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Thesis 1

THESIS DETAILS
Thesis Title: Towards a perceptually-grounded theory of microtonality: Issues in sonority, scale construction and auditory perception and cognition
Degree Type: PhD
Degree Specialism: Musicology
Supervisor(s): Dr Victor Lazzarini
Thesis Status: Accepted
Date Submitted / Accepted: 2012
Institution Submitting / Submitted To: NUI, Maynooth
No. of Volumes (no. of pages): 2
Thesis Location / Link: http://brianbridges.net/wp-content/uploads/2013/05/BBridges_PhD_TOC_and_abstract.pdf
THESIS CONTENT
Abstract: This thesis engages with the topic of microtonal music through a discussion of relevant
music theories and compositional practice, alongside the investigation of theoretical
perspectives drawn from psychology. Its aim is to advance a theory of microtonal music
that is informed by current models of auditory perception and music cognition. In doing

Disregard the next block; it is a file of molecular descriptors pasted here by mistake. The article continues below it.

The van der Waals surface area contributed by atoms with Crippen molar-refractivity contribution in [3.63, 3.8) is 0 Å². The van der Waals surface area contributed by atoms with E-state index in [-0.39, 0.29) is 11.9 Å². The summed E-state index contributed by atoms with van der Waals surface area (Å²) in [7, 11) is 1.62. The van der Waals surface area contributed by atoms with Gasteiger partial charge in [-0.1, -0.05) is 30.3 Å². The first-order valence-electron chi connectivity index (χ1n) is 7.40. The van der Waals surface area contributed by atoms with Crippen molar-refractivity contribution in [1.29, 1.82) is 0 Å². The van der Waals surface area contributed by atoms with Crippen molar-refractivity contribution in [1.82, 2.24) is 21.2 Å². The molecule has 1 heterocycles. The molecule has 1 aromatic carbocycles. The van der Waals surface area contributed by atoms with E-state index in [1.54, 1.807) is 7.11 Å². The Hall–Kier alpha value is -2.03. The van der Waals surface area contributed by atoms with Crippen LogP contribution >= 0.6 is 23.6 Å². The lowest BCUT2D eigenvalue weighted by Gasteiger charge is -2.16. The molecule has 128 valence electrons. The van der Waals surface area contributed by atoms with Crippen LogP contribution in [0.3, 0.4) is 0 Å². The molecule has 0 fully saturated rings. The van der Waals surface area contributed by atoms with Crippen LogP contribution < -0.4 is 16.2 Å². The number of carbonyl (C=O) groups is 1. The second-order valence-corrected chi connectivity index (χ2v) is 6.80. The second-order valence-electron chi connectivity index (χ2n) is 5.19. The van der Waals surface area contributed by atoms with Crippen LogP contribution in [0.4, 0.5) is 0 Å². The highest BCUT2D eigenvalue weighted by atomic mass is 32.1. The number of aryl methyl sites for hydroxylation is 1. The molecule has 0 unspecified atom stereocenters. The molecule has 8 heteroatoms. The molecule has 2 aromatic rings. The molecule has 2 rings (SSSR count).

so, it treats a range of microtonal approaches and philosophies from duplex subdivision
of tempered scales to the generation of intervals in just–intonation–based schemes,
including systems derived directly from the structure of the harmonic series. It contains
an analytical survey of case studies relating to twentieth–century microtonal
approaches, which focuses on the conceptual and perceptual implications of the use of
such materials by these early microtonal practitioners, through engagement with their
stated theories and compositional practice. Through this process, it begins to advance
components of a perceptually and cognitively–informed theory of microtonality, which
is then consolidated by a series of theory–based chapters which investigates the
phenomenon more singularly from the perspective of current theories within the field of
psychology. The theories which are thus advanced are further informed by a component
of compositional practice in the research process, which is used as a vehicle to refine
and extend them. The result is a comprehensive theory of microtonal music which
incorporates contexts drawn from ecological and embodied perspectives on perceptual
and cognitive processes.

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